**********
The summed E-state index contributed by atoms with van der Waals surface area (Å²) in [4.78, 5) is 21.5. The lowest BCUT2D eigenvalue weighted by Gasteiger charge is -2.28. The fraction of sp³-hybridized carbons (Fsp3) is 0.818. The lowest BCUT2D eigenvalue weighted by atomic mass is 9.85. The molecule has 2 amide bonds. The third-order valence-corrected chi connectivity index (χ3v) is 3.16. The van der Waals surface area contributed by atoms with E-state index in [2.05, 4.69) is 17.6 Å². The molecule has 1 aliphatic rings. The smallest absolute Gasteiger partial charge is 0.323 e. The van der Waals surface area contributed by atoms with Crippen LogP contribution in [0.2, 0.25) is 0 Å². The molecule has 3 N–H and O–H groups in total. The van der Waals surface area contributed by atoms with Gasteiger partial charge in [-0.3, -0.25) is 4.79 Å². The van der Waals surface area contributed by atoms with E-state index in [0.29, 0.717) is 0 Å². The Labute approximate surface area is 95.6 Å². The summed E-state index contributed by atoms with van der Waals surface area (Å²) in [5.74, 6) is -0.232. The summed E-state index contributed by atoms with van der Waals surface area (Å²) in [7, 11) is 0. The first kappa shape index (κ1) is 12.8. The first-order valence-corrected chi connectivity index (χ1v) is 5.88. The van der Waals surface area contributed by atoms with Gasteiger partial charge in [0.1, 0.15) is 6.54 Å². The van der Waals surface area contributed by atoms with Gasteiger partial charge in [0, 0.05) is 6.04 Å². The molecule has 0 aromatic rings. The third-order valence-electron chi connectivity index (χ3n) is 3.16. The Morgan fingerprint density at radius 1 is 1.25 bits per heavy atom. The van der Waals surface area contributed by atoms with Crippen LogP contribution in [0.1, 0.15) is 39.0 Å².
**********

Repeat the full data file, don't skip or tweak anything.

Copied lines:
The summed E-state index contributed by atoms with van der Waals surface area (Å²) in [4.78, 5) is 21.5. The lowest BCUT2D eigenvalue weighted by Gasteiger charge is -2.28. The fraction of sp³-hybridized carbons (Fsp3) is 0.818. The lowest BCUT2D eigenvalue weighted by atomic mass is 9.85. The molecule has 2 amide bonds. The third-order valence-corrected chi connectivity index (χ3v) is 3.16. The van der Waals surface area contributed by atoms with E-state index in [2.05, 4.69) is 17.6 Å². The molecule has 1 aliphatic rings. The smallest absolute Gasteiger partial charge is 0.323 e. The van der Waals surface area contributed by atoms with Crippen LogP contribution in [0.2, 0.25) is 0 Å². The molecule has 3 N–H and O–H groups in total. The van der Waals surface area contributed by atoms with Gasteiger partial charge in [-0.3, -0.25) is 4.79 Å². The van der Waals surface area contributed by atoms with E-state index in [0.29, 0.717) is 0 Å². The Labute approximate surface area is 95.6 Å². The summed E-state index contributed by atoms with van der Waals surface area (Å²) in [5.74, 6) is -0.232. The summed E-state index contributed by atoms with van der Waals surface area (Å²) in [7, 11) is 0. The first kappa shape index (κ1) is 12.8. The first-order valence-corrected chi connectivity index (χ1v) is 5.88. The van der Waals surface area contributed by atoms with Gasteiger partial charge in [0.1, 0.15) is 6.54 Å². The van der Waals surface area contributed by atoms with Gasteiger partial charge in [0, 0.05) is 6.04 Å². The molecule has 0 aromatic rings. The third-order valence-electron chi connectivity index (χ3n) is 3.16. The Morgan fingerprint density at radius 1 is 1.25 bits per heavy atom. The van der Waals surface area contributed by atoms with Crippen LogP contribution in [0.1, 0.15) is 39.0 Å².